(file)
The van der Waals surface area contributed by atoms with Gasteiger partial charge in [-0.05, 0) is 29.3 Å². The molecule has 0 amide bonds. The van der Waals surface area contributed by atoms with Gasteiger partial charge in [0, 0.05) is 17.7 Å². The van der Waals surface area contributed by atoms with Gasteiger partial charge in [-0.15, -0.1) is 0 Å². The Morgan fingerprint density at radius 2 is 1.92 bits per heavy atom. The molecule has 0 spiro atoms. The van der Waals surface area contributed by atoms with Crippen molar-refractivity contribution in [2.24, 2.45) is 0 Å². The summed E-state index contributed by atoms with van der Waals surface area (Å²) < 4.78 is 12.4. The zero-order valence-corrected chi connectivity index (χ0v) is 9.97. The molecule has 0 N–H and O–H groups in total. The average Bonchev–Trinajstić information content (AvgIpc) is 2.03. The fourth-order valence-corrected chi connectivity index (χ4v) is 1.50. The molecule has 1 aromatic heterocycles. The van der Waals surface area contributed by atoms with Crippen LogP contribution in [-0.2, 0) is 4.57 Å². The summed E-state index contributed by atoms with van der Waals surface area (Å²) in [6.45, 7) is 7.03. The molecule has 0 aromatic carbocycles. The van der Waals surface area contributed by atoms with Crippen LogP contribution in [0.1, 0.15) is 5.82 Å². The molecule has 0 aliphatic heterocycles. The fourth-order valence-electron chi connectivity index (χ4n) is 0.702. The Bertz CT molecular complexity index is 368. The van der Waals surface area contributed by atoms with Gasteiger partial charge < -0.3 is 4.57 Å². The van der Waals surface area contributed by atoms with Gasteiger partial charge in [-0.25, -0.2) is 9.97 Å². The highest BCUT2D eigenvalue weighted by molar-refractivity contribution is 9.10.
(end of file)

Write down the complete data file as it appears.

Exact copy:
The van der Waals surface area contributed by atoms with Gasteiger partial charge in [-0.05, 0) is 29.3 Å². The molecule has 0 amide bonds. The van der Waals surface area contributed by atoms with Gasteiger partial charge in [0, 0.05) is 17.7 Å². The van der Waals surface area contributed by atoms with Gasteiger partial charge in [-0.15, -0.1) is 0 Å². The Morgan fingerprint density at radius 2 is 1.92 bits per heavy atom. The molecule has 0 spiro atoms. The van der Waals surface area contributed by atoms with Crippen molar-refractivity contribution in [2.24, 2.45) is 0 Å². The summed E-state index contributed by atoms with van der Waals surface area (Å²) < 4.78 is 12.4. The zero-order valence-corrected chi connectivity index (χ0v) is 9.97. The molecule has 0 N–H and O–H groups in total. The average Bonchev–Trinajstić information content (AvgIpc) is 2.03. The fourth-order valence-corrected chi connectivity index (χ4v) is 1.50. The molecule has 1 aromatic heterocycles. The van der Waals surface area contributed by atoms with Crippen LogP contribution in [-0.2, 0) is 4.57 Å². The summed E-state index contributed by atoms with van der Waals surface area (Å²) in [6.45, 7) is 7.03. The molecule has 0 aromatic carbocycles. The van der Waals surface area contributed by atoms with Crippen LogP contribution in [0.1, 0.15) is 5.82 Å². The molecule has 0 aliphatic heterocycles. The fourth-order valence-electron chi connectivity index (χ4n) is 0.702. The Bertz CT molecular complexity index is 368. The van der Waals surface area contributed by atoms with Gasteiger partial charge < -0.3 is 4.57 Å². The van der Waals surface area contributed by atoms with Gasteiger partial charge in [-0.25, -0.2) is 9.97 Å². The highest BCUT2D eigenvalue weighted by molar-refractivity contribution is 9.10.